Friday, 13 December 2019

Online course on play in adulthood

Screenshot of the front page of an online course, theories of play in adulthood
I've been pondering (for a while!) what we could do as a course in adult play - something that covered a bit of theory to help people come from the same place, but also included practical elements and reflection to link theory to practice.

One thing I thought might work is either an online course, or perhaps a blended approach but mainly online. So as a first step I've created a short (should take just under 1 hour!) online module / course that really briefly intoduced some play scholars and called it "Theories of Play in Adulthood". It's a mix of short (and simple) videos and some textual content.

You can access it here: 

I thought this might act as a starting point, then other online modules could contain more practical advice (but linking back to theories) and be slightly longer, especially as they'd include activities to complete (the first one is just reading / watching vids). So maybe have:
  • Theories of play (about 1 hour long)
  • Enabling play (Short bit of theory / reading, then tips, examples, and practical exercises)
  • Playful training approaches (Short bit of theory / reading, then tips, examples, and practical exercises)
  • Playful leadership approaches (Short bit of theory / reading, then tips, examples, and practical exercises)
  • Any others?
If people were up for it, these could then be combined with some form of assessment. So a small charge for each module, but do "Theories of play", "Enabling play", plus one other module and people could submit a creative, practical, playful assessment for marking (for an extra charge), which would result in feedback and a certificate of some sort - preferably together with a "sharing" day where people completing the course would share what they've done.

So does anyone want to do the really short theory one and let me know if they think I should create a full course (3 modules for starters?). Plus I'd also extend the first theory one slightly once a few people have done it - think it's a bit too brief at the moment! At the end of this first module I've put a few questions to gauge interest and ask about content, etc. I'll then ponder whether to do an actual "proper" course with multiple modules...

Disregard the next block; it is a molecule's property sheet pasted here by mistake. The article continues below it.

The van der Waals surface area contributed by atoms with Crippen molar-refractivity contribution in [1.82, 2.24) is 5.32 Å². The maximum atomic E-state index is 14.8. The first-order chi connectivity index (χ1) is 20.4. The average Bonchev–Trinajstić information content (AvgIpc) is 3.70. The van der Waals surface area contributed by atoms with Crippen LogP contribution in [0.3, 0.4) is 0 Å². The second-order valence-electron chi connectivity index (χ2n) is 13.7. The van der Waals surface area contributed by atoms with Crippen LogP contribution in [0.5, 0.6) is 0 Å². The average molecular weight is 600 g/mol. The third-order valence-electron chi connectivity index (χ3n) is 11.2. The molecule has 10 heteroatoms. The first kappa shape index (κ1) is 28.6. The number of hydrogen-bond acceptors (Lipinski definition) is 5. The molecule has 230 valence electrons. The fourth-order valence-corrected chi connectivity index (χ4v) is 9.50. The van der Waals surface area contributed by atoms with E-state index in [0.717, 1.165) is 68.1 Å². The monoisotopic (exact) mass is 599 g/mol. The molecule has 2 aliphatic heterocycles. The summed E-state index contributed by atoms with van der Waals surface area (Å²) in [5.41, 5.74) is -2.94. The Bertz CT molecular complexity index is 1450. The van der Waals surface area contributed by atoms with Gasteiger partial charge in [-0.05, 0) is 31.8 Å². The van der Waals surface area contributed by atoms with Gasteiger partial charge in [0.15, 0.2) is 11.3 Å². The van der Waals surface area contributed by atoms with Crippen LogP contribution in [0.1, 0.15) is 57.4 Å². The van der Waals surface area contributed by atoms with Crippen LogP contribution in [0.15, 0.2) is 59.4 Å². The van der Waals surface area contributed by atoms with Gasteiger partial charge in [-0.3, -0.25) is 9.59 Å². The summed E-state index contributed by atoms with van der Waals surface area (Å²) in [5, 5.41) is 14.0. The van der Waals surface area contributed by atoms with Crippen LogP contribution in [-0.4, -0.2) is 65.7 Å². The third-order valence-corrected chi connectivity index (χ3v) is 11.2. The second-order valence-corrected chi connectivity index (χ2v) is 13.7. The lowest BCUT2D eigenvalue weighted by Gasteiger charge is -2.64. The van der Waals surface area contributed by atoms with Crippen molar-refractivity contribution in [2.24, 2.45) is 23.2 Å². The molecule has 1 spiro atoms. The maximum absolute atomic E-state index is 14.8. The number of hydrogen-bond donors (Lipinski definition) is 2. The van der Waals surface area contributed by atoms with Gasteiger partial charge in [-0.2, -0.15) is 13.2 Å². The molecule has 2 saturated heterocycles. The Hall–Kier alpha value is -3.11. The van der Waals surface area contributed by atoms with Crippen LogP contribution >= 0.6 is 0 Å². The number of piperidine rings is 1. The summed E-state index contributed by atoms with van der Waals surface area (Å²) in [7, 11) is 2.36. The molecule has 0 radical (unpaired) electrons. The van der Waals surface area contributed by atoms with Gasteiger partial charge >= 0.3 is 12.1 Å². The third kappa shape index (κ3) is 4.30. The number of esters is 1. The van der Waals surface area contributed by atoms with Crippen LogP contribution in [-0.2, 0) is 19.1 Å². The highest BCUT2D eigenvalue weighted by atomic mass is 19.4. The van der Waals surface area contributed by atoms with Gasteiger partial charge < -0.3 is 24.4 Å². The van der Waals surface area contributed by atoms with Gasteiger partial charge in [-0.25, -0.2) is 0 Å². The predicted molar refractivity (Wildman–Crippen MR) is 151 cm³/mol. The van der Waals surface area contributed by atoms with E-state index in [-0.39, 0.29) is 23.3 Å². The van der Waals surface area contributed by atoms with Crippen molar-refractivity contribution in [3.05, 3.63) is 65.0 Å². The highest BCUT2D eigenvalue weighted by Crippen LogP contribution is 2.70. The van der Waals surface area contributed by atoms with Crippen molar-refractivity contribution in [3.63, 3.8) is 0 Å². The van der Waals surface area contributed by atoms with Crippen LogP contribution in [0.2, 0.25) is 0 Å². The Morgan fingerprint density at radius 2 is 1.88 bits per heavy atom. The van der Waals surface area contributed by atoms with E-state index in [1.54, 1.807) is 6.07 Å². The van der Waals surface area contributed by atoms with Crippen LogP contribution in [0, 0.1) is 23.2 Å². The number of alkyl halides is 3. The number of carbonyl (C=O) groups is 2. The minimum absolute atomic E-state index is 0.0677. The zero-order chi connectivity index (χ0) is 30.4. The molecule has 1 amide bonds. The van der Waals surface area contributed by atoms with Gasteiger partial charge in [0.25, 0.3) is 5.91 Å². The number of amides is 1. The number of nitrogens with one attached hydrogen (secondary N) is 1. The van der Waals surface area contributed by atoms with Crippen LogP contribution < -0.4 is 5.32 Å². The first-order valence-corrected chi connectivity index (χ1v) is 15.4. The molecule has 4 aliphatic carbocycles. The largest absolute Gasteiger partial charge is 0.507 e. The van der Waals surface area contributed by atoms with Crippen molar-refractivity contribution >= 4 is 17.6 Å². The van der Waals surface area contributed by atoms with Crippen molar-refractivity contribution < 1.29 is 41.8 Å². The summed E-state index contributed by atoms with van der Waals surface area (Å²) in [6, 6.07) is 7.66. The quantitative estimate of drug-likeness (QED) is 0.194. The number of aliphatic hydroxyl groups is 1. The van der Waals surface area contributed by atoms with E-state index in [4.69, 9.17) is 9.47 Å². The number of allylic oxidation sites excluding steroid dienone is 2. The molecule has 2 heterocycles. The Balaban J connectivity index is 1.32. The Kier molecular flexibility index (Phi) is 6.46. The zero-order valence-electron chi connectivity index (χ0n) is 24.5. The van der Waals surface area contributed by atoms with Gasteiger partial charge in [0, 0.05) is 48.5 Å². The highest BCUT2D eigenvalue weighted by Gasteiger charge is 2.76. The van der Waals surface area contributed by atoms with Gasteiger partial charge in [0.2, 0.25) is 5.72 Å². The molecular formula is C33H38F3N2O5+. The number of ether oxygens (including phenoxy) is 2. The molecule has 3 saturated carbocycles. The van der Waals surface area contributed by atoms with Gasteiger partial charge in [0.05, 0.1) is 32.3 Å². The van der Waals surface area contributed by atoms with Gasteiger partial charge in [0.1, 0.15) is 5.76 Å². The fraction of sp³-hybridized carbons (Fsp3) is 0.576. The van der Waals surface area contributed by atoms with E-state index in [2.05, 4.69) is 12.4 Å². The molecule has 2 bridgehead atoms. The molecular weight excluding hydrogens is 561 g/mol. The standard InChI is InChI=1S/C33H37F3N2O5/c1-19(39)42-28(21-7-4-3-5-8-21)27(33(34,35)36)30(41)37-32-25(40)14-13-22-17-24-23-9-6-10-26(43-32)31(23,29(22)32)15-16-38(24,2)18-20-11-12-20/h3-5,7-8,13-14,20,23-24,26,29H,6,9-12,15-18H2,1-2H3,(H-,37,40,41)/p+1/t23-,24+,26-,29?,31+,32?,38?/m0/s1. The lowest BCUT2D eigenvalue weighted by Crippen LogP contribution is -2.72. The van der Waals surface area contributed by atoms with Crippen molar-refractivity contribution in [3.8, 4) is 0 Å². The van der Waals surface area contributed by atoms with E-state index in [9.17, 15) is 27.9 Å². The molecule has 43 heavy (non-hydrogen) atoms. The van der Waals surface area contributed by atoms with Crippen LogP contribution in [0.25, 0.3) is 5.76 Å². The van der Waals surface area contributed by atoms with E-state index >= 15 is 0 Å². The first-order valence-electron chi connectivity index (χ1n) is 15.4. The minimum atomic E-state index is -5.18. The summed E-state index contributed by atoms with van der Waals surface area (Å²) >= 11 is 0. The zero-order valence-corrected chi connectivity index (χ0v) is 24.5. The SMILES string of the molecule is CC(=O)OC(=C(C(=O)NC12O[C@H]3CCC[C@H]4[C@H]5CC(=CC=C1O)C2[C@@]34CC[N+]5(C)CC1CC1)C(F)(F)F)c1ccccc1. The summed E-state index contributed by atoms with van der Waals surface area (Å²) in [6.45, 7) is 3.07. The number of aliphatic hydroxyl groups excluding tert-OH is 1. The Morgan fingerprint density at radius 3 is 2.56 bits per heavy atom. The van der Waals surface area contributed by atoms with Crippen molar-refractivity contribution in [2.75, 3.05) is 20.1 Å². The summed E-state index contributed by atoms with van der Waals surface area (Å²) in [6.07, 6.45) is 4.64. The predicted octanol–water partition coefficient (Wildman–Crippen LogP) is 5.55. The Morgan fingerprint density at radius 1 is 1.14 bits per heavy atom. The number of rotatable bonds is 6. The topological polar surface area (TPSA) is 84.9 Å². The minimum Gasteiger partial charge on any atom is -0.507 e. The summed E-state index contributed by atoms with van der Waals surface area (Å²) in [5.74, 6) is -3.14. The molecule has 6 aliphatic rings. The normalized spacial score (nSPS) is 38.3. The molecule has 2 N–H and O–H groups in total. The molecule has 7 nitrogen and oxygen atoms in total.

Tuesday, 26 November 2019

Call for chapters on Library Pedagogies

A call for chapter submissions from library workers on their pedagogies and pedagogical approaches.

Andrew and Sam welcome short (250-500 words) proposals for chapters to feature in this book, provisionally called “Library Pedagogies”. Proposals should include a short summary of the author’s pedagogical approach, how this connects with their teaching philosophy and an outline of the key factors that have influenced that approach. Please include a brief professional biography of no more than 3 or 4 sentences.

Each chapter should focus upon how the author’s wider approaches to teaching within libraries influence their pedagogy: individual teaching interventions could feature but are less important. Your chapter should be reflective in style and share those underlying beliefs in the purpose behind your teaching, how students learn in your settings, and how your approaches are informed by learning theories and the wider literature. Tell the story of the journey you have taken to evolve your pedagogy, and the internal and external influences that have shaped your practice. Your final chapters should be between 4,000 - 8,000 words long.

Deadlines for proposals: 24th January 2020 
First draft: 24th June 2020 
Reviewers comments returned by: August 2020
Final version of chapters: 6th November 2020
Publication: Early 2021

A wide range of pedagogical approaches could be covered, which may include but are not limited to any of the following:
  • Critical pedagogies
  • Feminist pedagogies
  • Pedagogies from under-represented groups 
  • Enquiry based learning
  • Problem based learning
  • Team based learning
  • Active Learning
  • Lecturing
  • Playful or game based Learning 
  • Creativity and learning
  • Visual approaches
  • Improvisation approaches
  • Using Drama techniques
  • Psychogeography / space exploration
  • Rhizomatic Learning 
  • Gonzo education 
  • Punk / anarchist education

Andrew and Sam will offer a supportive and collaborative approach for chapter authors and would like to hear a range of voices, mainstream and under-represented, whether or not you have written for publication previously. We will encourage, but not impose, the use of collaborative writing tools so that authors can share their chapters with each other and offer informal review and support. We intend to also offer a two day writing retreat (in the North of England) for UK chapter authors to spend time writing their chapters together with the editors. 

Note on licencing: Contributors will retain full copyright over their work. All authors / contributors will sign a simple agreement to allow rights to publish their contribution and to permit others to use the contents of the book under a CC licence.